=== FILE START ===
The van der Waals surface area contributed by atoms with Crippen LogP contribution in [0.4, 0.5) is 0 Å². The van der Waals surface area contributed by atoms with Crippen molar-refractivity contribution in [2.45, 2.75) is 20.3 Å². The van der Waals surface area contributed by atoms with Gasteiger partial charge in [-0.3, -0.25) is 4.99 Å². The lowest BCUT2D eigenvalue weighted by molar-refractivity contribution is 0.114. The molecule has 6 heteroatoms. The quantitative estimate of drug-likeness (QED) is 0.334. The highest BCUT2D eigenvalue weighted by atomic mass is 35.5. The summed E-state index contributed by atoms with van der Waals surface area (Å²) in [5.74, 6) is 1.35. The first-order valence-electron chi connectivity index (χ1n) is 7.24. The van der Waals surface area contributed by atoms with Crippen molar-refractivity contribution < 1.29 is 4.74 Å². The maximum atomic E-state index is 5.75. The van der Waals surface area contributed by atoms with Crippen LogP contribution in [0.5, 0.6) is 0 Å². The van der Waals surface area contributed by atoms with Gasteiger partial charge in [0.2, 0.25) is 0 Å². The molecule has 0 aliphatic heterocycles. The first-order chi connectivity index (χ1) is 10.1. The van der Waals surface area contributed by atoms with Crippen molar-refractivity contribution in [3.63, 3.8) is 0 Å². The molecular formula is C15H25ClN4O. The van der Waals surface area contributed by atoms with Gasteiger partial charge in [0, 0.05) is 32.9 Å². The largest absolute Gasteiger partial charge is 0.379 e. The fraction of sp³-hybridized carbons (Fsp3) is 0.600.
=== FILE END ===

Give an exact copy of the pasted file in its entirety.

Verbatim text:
The van der Waals surface area contributed by atoms with Crippen LogP contribution in [0.4, 0.5) is 0 Å². The van der Waals surface area contributed by atoms with Crippen molar-refractivity contribution in [2.45, 2.75) is 20.3 Å². The van der Waals surface area contributed by atoms with Gasteiger partial charge in [-0.3, -0.25) is 4.99 Å². The lowest BCUT2D eigenvalue weighted by molar-refractivity contribution is 0.114. The molecule has 6 heteroatoms. The quantitative estimate of drug-likeness (QED) is 0.334. The highest BCUT2D eigenvalue weighted by atomic mass is 35.5. The summed E-state index contributed by atoms with van der Waals surface area (Å²) in [5.74, 6) is 1.35. The first-order valence-electron chi connectivity index (χ1n) is 7.24. The van der Waals surface area contributed by atoms with Crippen molar-refractivity contribution < 1.29 is 4.74 Å². The maximum atomic E-state index is 5.75. The van der Waals surface area contributed by atoms with Crippen LogP contribution in [0.5, 0.6) is 0 Å². The van der Waals surface area contributed by atoms with Gasteiger partial charge in [0.2, 0.25) is 0 Å². The molecule has 0 aliphatic heterocycles. The first-order chi connectivity index (χ1) is 10.1. The van der Waals surface area contributed by atoms with Crippen molar-refractivity contribution in [3.63, 3.8) is 0 Å². The molecular formula is C15H25ClN4O. The van der Waals surface area contributed by atoms with Gasteiger partial charge in [0, 0.05) is 32.9 Å². The largest absolute Gasteiger partial charge is 0.379 e. The fraction of sp³-hybridized carbons (Fsp3) is 0.600.